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What is arrhythmogenic right ventricular dysplasia?
Arrhythmogenic right ventricular dysplasia (say: “uh-rith-mo-jen-ic right ven-trick-yoo-lar dis-play-shuh”), also called ARVD, is a rare heart problem.
The heart has 4 sections (called chambers). The right ventricle (say: “ven-trick-uhl”) is one of these chambers. If you have ARVD, a genetic defect causes the normal heart muscle in your right ventricle to be replaced with fat and scar tissue. This can make your heart beat too fast.
What are the symptoms of ARVD?
If you have ARVD, you may notice that your heart often beats very fast. You may feel like your heart is “skipping a beat” or that you can’t catch your breath. ARVD sometimes causes chest pain that may seem like a heart attack. Other symptoms of ARVD include dizziness, fainting, shortness of breath with activity and swelling of the legs, ankles and feet.
You should see your doctor right away if you have any of these problems. Your doctor can test you for ARVD and other heart problems.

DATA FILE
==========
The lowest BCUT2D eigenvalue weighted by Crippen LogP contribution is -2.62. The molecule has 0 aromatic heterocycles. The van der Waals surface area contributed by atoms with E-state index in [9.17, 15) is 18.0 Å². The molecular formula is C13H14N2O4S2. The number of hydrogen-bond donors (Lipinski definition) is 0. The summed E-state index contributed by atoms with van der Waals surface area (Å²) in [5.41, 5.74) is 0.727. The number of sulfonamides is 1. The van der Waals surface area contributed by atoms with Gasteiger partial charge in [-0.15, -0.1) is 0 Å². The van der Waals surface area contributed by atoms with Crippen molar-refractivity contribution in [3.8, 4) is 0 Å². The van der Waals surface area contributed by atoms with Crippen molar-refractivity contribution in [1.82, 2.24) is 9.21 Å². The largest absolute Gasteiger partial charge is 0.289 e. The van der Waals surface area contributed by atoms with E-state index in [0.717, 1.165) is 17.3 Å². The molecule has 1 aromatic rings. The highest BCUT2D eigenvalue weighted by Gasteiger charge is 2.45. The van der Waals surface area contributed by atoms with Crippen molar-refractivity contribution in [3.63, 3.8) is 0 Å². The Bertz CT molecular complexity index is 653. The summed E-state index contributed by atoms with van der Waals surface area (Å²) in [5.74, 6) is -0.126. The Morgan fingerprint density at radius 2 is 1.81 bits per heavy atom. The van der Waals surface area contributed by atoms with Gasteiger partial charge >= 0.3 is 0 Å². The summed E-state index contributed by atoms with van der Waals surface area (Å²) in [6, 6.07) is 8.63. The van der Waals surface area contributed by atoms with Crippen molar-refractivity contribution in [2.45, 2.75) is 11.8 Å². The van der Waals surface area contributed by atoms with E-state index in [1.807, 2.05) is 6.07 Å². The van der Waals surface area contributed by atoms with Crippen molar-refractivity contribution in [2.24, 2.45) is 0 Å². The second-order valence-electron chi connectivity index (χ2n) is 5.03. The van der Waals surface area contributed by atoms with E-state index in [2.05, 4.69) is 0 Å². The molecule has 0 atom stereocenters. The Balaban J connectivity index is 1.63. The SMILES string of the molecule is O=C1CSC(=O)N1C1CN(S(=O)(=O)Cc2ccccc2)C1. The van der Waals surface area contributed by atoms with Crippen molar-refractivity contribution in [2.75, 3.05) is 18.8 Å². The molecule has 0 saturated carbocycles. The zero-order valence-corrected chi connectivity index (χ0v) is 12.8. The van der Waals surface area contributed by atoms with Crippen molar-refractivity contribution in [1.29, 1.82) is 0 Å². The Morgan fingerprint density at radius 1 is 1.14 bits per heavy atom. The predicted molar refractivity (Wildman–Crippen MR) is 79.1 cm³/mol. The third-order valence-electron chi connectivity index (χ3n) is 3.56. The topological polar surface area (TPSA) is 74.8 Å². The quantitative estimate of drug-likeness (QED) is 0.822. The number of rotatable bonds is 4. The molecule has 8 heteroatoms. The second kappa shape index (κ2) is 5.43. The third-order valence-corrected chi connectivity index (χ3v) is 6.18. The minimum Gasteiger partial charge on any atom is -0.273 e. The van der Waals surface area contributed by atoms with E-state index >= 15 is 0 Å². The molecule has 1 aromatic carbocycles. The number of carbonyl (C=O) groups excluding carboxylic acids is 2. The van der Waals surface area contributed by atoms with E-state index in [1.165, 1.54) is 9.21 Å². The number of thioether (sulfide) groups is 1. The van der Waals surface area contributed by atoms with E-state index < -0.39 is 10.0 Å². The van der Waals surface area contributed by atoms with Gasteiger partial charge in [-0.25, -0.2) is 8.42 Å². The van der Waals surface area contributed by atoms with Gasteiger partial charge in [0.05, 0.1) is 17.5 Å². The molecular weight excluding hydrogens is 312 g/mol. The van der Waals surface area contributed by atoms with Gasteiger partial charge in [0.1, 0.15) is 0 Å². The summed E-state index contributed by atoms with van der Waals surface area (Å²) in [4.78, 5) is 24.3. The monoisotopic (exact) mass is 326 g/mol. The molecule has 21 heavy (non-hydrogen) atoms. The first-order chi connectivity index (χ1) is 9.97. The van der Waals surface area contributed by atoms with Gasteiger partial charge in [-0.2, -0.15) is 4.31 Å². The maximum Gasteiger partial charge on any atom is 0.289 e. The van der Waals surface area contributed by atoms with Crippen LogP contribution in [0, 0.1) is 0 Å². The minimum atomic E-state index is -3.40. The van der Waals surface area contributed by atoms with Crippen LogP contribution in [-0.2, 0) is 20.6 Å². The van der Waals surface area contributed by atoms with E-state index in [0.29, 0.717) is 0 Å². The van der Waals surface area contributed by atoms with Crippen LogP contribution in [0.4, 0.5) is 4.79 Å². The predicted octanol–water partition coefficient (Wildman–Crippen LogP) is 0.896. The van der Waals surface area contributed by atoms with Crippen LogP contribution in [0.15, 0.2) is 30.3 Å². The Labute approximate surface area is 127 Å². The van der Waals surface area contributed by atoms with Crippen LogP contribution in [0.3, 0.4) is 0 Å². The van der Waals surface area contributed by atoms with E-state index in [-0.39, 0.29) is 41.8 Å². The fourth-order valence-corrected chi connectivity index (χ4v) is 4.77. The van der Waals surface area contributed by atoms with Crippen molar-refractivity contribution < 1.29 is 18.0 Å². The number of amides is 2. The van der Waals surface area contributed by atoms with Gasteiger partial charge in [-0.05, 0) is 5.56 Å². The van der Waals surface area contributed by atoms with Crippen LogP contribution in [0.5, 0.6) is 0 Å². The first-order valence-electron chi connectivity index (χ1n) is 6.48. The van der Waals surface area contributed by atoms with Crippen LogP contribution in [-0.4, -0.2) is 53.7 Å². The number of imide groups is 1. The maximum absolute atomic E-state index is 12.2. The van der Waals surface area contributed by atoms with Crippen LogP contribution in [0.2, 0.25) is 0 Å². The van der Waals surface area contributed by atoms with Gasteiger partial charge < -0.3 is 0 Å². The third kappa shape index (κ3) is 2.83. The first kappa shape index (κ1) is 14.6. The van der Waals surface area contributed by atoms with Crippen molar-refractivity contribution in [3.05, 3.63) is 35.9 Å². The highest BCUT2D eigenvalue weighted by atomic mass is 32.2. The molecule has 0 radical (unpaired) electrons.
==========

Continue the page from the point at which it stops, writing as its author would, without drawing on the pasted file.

Causes & Risk Factors
Who gets ARVD?
ARVD often runs in families. It is most common in people younger than 35 years of age, but it can happen at any age. If you have a close relative, such as a brother, sister or parent who died before the age of 40 from heart-related problems, you may be at risk for ARVD.
How is ARVD treated?
There is currently no cure for ARVD. Treatment involves controlling abnormal heartbeats and managing heart failure. Your doctor may give you medicine (called an antiarrhythmic) to keep your heart beating at a normal rate. Some people may need a device known as a pacemaker put near their heart to control the heart beat. Some people need surgery to keep their heart from beating too fast.
Questions to Ask Your Doctor
Do any of my family members need to be tested for ARVD?
What is the best treatment option for me? Will I need medicine? Surgery? A pacemaker?
How does ARVD affect my life expectancy?
Does ARVD put me at risk for other health problems?
Do I need to make any lifestyle changes? Is it safe for me to exercise?
Arrhythmogenic Right Ventricular Dysplasia by EL Anderson, LT, MC (FS), USNR( 04/15/06, http://www.aafp.org/afp/20060415/1391.html)
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This information provides a general overview and may not apply to everyone. Talk to your family doctor to find out if this information applies to you and to get more information on this subject.